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I don’t have enough breast milk

Parents typically worry whether the amount of breast milk will be enough for the baby. Baby may want to nurse often, and you feel uncertain if baby is getting enough milk. Not knowing exactly how much your baby is eating creates a sense of unease. You may even feel like you want a pair of transparent breasts with clearly marked measurements. But nature did not design us that way.

Signs that breastfeeding is going fine

Signs that breastfeeding is going fine and that your baby is eating enough are that your baby:

  • Has a large portion of the breast in his or her mouth when sucking
  • Sucks actively and strongly with a normal suck pattern that includes small breaks in between
  • Lies with his or her chin touching the breast and the nose unobstructed
  • Works the jaw and swallows
  • Lies close to you
  • Is content and active after feeding (but may want to eat soon again)
  • Urinates at least eight times per day and has stools
  • You feel positive while nursing and after, and your nipple looks the same as before.

What you can do for you

How you care for yourself also has an impact on the amount of breast milk that your body produces. Consider the following:

  • Hold your baby skin-to-skin with baby’s nose unobstructed and always nurse on baby’s signals, which is often in the beginning. Doing so signals to/informs your body that it needs to produce more milk and promotes breastfeeding. The more you nurse, the more milk you produce. Supply and demand. Offer two to four breasts per session. Switch back to the previous breast.
  • Drink plenty of fluids. Fill the fridge with freshly squeezed juice and smoothies so that you can drink nutritious beverages when you produce milk. Always have something to drink next to you when you nurse.
  • Rest a lot. You need to crawl into bed, pull the curtains and turn off your phone even during the day. Take the chance when your baby sleeps. This makes a big difference in how you cope with breastfeeding in the evening/night and your milk supply later. You’re probably sleep deprived from the end of your pregnancy, labor and the days following.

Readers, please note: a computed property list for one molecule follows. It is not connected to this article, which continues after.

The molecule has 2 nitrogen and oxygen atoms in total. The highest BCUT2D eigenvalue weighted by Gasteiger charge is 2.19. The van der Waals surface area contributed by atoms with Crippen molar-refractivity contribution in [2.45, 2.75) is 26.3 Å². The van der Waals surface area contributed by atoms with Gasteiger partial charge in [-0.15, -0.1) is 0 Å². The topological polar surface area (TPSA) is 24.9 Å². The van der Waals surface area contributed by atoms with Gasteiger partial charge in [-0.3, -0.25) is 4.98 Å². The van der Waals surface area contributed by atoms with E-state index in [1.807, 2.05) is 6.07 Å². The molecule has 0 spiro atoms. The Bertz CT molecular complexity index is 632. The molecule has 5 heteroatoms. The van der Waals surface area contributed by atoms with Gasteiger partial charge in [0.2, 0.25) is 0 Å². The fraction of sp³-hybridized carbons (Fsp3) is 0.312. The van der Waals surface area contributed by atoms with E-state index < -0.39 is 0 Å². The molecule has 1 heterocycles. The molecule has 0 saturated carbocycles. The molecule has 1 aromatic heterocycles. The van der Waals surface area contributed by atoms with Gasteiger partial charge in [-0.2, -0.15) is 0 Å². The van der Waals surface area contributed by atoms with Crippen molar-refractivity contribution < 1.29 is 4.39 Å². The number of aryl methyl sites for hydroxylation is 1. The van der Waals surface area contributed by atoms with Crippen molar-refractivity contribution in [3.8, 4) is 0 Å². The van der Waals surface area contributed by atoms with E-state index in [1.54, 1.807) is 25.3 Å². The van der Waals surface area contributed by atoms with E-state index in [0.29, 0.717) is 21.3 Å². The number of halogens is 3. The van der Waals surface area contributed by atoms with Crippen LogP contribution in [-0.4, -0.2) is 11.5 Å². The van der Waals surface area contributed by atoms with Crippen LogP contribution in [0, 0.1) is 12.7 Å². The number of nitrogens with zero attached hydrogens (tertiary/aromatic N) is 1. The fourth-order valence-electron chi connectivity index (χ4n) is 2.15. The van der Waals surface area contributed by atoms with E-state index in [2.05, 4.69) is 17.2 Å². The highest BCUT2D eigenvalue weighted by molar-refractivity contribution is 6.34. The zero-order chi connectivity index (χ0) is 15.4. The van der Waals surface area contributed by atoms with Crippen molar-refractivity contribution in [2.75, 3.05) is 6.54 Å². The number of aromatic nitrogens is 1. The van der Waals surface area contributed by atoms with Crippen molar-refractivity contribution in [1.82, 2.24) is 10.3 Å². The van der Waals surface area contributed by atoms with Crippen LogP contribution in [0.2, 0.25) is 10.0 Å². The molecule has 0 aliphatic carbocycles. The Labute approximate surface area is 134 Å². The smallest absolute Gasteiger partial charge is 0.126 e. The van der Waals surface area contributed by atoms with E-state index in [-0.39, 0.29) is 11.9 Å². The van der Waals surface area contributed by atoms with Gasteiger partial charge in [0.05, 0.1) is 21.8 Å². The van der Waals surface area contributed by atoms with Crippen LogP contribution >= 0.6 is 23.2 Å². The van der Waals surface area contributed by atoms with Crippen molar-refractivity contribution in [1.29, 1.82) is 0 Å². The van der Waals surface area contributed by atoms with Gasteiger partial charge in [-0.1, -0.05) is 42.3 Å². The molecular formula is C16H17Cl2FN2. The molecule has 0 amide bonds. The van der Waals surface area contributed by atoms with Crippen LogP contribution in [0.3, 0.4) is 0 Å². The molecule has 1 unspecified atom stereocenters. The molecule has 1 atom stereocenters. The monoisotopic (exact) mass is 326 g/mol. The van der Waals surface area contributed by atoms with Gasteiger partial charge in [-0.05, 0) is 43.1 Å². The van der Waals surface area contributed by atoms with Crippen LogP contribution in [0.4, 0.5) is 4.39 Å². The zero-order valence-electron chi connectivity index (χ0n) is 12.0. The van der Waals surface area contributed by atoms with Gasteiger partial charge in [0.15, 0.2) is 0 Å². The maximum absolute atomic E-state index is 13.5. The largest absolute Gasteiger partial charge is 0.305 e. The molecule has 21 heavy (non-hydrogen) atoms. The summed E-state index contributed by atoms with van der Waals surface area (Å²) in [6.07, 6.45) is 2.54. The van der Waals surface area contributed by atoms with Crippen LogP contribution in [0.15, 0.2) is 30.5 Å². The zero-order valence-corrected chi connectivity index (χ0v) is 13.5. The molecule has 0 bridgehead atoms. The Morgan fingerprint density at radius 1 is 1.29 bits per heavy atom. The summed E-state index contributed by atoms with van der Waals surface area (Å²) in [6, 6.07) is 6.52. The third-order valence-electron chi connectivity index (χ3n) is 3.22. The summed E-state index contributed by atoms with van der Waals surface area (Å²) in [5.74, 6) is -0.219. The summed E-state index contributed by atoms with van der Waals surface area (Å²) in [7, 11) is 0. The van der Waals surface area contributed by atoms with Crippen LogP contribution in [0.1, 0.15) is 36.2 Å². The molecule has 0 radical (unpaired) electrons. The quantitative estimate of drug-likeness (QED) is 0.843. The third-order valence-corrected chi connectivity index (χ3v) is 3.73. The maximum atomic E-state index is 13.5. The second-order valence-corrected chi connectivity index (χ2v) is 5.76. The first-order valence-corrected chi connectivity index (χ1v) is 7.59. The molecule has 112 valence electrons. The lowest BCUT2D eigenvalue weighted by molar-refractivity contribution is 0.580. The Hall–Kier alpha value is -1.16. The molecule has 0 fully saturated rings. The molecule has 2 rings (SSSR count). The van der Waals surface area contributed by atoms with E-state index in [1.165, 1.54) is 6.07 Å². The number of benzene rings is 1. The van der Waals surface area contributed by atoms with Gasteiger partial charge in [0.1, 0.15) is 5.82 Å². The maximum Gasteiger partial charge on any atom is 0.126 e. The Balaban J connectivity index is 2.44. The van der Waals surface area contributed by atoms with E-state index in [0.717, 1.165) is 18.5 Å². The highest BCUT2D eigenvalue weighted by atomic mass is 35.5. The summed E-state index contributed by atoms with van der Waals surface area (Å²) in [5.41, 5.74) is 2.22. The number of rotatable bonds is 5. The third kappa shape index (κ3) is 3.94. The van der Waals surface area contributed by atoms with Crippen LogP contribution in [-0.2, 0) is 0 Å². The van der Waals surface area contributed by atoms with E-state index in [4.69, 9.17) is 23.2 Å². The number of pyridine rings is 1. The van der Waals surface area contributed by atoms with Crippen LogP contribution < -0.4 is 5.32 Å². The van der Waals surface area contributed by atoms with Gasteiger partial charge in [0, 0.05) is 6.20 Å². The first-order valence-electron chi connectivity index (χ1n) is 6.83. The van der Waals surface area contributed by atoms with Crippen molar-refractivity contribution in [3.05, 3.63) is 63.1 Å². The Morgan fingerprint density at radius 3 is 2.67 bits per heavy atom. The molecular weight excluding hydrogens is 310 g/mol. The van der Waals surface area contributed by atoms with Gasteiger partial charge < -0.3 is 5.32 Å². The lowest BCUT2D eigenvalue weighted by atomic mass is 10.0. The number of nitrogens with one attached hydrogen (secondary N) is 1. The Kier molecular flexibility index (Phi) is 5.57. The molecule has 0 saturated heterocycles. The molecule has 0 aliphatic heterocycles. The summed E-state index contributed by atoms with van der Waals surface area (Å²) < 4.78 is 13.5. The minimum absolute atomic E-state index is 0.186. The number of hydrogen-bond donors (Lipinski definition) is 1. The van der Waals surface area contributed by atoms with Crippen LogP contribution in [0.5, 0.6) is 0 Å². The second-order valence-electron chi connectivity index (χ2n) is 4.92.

• Try breast compressions–squeezing the breast gently and carefully while your baby sucks.
  • Get support from the maternity ward, child health center, or breastfeeding clinic if the above doesn’t work.

Support from your healthcare provider

Your healthcare provider will look at your breastfeeding status and your baby’s behavior at the breast. If none of the above helps, then you can try a supplemental nursing set. This involves hanging a bottle around the mother’s neck that contains pumped breast milk or baby formula, and a thin tube attached at the nipple. When the baby sucks the breast and the tube, the baby gets breast milk from the breast and breast milk/formula from the bottle. Baby will get enough milk and be satisfied, while the breast will be stimulated to produce more breast milk for later. Usually, milk supply will increase and supplemental nursing can be reduced gradually.

The supplemental nursing set is available in pharmacies (complete with instructions) if you want to try it yourself.

*Tips! *If you feel that the tubes are in the way, that it feels complicated and you’re getting frustrated, put the supplemental nursing set aside. Do what you usually do and then try the set next time you nurse.

Note! If baby’s skin is yellow (newborn jaundice), and if baby is sleepy and quickly falls asleep at the breast, call the maternity ward.